Good carbs promote health, get absorbed slowly into the body, and help us to avoid blood sugar level fluctuations and spikes.
Bad carbs are in the form of processed and refined carbohydrates and include refined grains, added sugar, and white sugar. The list of foods with complex carbohydrates includes whole wheat bread, basmati rice, rye bread, spinach, and fat-free and low-fat yogurt.
The infographic introduces the concepts of glycemic index and glycemic load and groups foods into low GI and high GI foods.
Foods with low GI include noodles, canned tomato soup, skimmed milk, and macaroni. Such foods are beneficial for dieters who want to achieve better insulin and blood sugar control.
Low GI foods reduce the risk for breast cancer, gallbladder cancer, coronary heart disease, and Type 2 diabetes.
The list of high GI foods includes white rice, puffed wheat, jacket potato, cornflakes, and baguette. According to a study by scientists from Sydney, published in the American Journal of Clinical Nutrition, high GI foods increase the risk for cancer, heart problems, and diabetes.
Finally, alcohol should be used in moderation because it is high in calorie content.
What are carbs?
Cellulose, starches, and sugars are the three main types.
- Cellulose is a component of plant matter, dietary fiber, and a type of indigestible carbohydrate. It provides volume and reduces calories in foods. Fiber helps prevent conditions such as diverticulosis, hemorrhoids, and constipation;
- Sugars come in three types: galactose, fructose, and glucose. The excessive consumption of sugar increases the risk for diabetes and overweight;
- Starches are carbohydrates that raise blood glucose levels rapidly. Foods that contain starches include beans, corn, and grains.
Good and bad carbs
Good carbs offer a number of health benefits:
- Complex carbohydrates retain their wheat germ and nutrients during processing;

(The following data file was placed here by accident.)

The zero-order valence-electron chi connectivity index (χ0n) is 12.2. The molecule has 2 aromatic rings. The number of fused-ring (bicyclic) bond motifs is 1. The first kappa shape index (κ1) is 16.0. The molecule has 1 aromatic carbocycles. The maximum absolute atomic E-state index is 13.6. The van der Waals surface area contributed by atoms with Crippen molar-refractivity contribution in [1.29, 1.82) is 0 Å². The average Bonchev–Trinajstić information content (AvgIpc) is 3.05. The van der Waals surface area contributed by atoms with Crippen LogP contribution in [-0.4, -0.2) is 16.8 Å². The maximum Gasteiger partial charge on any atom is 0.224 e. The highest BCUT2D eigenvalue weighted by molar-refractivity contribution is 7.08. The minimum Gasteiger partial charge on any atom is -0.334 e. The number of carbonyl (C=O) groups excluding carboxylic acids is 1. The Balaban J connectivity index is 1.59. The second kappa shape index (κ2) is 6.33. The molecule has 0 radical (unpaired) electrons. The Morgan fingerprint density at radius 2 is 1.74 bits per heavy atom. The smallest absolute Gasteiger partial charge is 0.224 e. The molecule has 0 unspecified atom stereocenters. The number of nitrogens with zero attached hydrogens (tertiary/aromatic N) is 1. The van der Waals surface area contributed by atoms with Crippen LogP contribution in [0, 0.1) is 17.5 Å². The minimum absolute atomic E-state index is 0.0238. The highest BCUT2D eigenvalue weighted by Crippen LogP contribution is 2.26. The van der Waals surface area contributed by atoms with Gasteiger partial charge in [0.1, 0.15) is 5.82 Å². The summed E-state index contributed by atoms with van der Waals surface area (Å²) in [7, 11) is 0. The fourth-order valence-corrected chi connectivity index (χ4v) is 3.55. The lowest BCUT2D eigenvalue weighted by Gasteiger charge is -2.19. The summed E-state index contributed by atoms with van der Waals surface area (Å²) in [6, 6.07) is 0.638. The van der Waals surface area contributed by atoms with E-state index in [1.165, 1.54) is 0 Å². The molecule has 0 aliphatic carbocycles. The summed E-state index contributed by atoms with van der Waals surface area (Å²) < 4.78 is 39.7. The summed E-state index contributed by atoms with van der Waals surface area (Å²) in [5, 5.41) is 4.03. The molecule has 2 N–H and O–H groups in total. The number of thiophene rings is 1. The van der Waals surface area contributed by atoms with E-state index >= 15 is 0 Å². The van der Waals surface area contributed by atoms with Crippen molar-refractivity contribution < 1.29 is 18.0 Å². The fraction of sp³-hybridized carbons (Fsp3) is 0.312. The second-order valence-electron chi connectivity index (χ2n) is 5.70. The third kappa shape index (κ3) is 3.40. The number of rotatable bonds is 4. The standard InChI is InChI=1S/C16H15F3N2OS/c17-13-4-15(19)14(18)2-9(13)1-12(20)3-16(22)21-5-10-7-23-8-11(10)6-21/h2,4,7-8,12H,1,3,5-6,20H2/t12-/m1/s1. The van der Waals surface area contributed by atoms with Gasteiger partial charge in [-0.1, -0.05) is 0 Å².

- They have low GI;
- They also lower the risk for overweight, cardiovascular disease, and type 2 diabetes;
Unlike them, bad carbs:
- Increase the risk for heart disease;
- Convert into fat quickly and cannot supply adequate amounts of minerals and vitamins;
- Are calorie-dense.
Foods high in bad carbs:
The list of foods includes products such as refined sugar, soft drinks, and white bread. Soft drinks, for example, are low in minerals and vitamins and are packed with refined sugars. Germ and bran are removed from many foods to increase their shelf life.
Foods that are highly processed are empty of nutritional value.
Foods high in good carbs:
Examples of foods include whole grain breads, whole wheat pasta, brown rice, and oatmeal. They are loaded with minerals, vitamins, and healthy fiber. These foods take longer to digest and absorb.
The glycemic index ranks foods on a scale from 0 to 100 to measure their glycemic response. It measures how quickly glucose or blood sugar rises above the optimum level.
Starchy vegetables and carbohydrate-rich foods cause blood sugar levels to spike. Such foods are winter squash, potatoes, packaged sweeteners, split peas, and others. They cause excessive insulin secretion that leads to a number of problems:
- Overweight and obesity
- Increased appetite and overeating
- Insulin resistance
- Lower good cholesterol and higher bad cholesterol
- Increased risk for type 2 diabetes
- High triglycerides
- Increased risk for breast and prostate cancer
- Cardiovascular disease
- Hormonal fluctuations
The Glycemic Load is a value that shows how different foods affect blood sugar levels. There is a simple formula to calculate GL. Multiply the carbohydrate content of a food in grams by its GI and divide by 100. Serving size plays a role.
Foods fall into three categories:
- High GL of over 120
- Medium GL of 80 to 120
- Low GL of less than 80
Foods with low GI and GL promote weight loss, help control diabetes, improve blood sugar levels, and reduce the risk for cardiovascular problems. Foods with a low glycemic index value include linseed, soya, lettuce, broccoli, walnuts, hummus, and meat ravioli.
Carbohydrates and alcohol
Alcohol is high in calorie content and low in carbohydrates.
Beer, for example, raises blood sugar levels if consumed to excess. It has little impact on blood sugar and weight if you drink in moderation.
Moderation is the key, and alcohol may actually prevent diabetes and heart problems.
One study has found that people who consume small amounts of distilled drinks, wine, and beer are at a lower risk for Alzheimer’s disease and dementia. Note that distilled alcohol has no carbohydrates, which makes it difficult to measure its glycemic value.
Author Bio: John Collins writes about health, nutrition and dieting. For better results it is good to know the difference between good cabs and bad carbs when dieting. If want to read more on the subject you can visit http://www.lowcarbfoods.org/